Space experts hold Space Futures Workshop

Seventy professionals from the space ecosystem gathered for the Space Futures Workshop, Nov. 29-30, to examine future technologies and forge a path towards ensuring the U.S. maintains its advantage in the increasingly congested and contested space domain.

Convened by NewSpace New Mexico, the event held at the University of Colorado Boulder, marked the fifth time that U.S. Space Force leaders and stakeholders met with industry leaders to quantify the global state of space and discuss future implications of defending U.S. interests in the domain.

Dr. Joel Mozer, director of Science, Technology and Research for the U.S. Space Force, and colleagues from the Air Force Research Laboratory, or AFRL, and Defense Innovation Unit listened as industry representatives shared concerns and visions for the future.

“To create a market for future goods and services in space, industry partners need reassurance that the Space Force will make these purchases like on-orbit fuel or refueling,” said Mozer. “We must relieve some of the risk to companies who must invest heavily in developing space technology.”

The group borrowed from NATO’s Long-Term Defense Planning process and designed the workshop around three steps to future planning:

  1. Construct realistic and detailed possible scenarios for the future.
  2. Identify the positive and negative aspects of those scenarios and develop strategies to move toward the positive and away from the negative outcomes.
  3. Determine the essential capabilities required to execute the strategies and develop long-term roadmaps for the needed science and technology.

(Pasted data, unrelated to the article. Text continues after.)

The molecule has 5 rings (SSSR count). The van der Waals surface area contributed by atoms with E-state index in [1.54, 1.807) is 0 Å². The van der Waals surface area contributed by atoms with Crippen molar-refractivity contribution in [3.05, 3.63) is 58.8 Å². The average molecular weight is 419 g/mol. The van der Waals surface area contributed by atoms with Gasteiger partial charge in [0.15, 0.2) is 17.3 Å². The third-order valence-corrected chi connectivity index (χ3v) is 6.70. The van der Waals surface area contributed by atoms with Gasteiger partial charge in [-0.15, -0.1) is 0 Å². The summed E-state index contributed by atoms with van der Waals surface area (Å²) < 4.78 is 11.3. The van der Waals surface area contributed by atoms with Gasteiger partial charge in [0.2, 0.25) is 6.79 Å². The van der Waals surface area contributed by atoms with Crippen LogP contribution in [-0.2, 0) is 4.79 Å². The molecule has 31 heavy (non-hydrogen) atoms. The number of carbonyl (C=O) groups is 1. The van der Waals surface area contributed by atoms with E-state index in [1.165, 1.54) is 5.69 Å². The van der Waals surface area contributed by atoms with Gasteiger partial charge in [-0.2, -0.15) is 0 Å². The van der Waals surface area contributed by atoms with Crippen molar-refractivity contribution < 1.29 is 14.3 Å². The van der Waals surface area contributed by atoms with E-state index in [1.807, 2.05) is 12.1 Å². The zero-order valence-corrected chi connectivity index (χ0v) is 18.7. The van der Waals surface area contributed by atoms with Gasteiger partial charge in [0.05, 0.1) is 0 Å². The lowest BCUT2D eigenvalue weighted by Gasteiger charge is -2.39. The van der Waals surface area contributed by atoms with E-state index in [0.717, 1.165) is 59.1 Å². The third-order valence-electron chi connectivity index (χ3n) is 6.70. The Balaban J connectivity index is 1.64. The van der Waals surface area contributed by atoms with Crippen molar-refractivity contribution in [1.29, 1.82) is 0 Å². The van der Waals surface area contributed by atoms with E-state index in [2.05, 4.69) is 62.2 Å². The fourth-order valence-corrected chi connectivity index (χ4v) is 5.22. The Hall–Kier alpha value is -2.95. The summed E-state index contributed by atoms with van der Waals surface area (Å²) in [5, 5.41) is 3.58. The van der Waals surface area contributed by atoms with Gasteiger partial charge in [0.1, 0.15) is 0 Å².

“The Space Futures Workshop represents one of the ways that the U.S. Space Force performs strategic foresight for U.S. space-based capabilities,” Mozer said. “The Space Force remains in an active listening role, seeking to understand the ambitions, concerns and potential of the private sector.”

Mozer added these workshops are important for the U.S. Space Force to understand the potential directions in which the space domain and space technologies might evolve, to deepen its partnership with industry and identify critical investments for securing an enduring advantage, he said.

Col. Jeremy Raley, the director of AFRL’s Space Vehicles Directorate, emphasized the value of collaboration with industry for future mission success.

“The Air Force Research Lab will experiment to anchor both the technical and the business and acquisition models that allow the Space Force to define new missions in support of an evolving importance and role for space,” Raley said. “AFRL will be the prototyping entity for designing and operating missions in a domain that is rapidly expanding from near-Earth to the Earth-moon system and beyond.”

Future workshops will help U.S. Space Force and national leadership decide major questions of policy, according to NewSpace New Mexico.

“We were pleased with the diverse representation from commercial space industry thought leaders,” said Casey Anglada DeRaad, CEO of NewSpace New Mexico. “Together, we are shaping the future and exploring the trade space that commercial contributions will bring in meeting the future requirements of the U.S. Space Force.”

Source: AFRL

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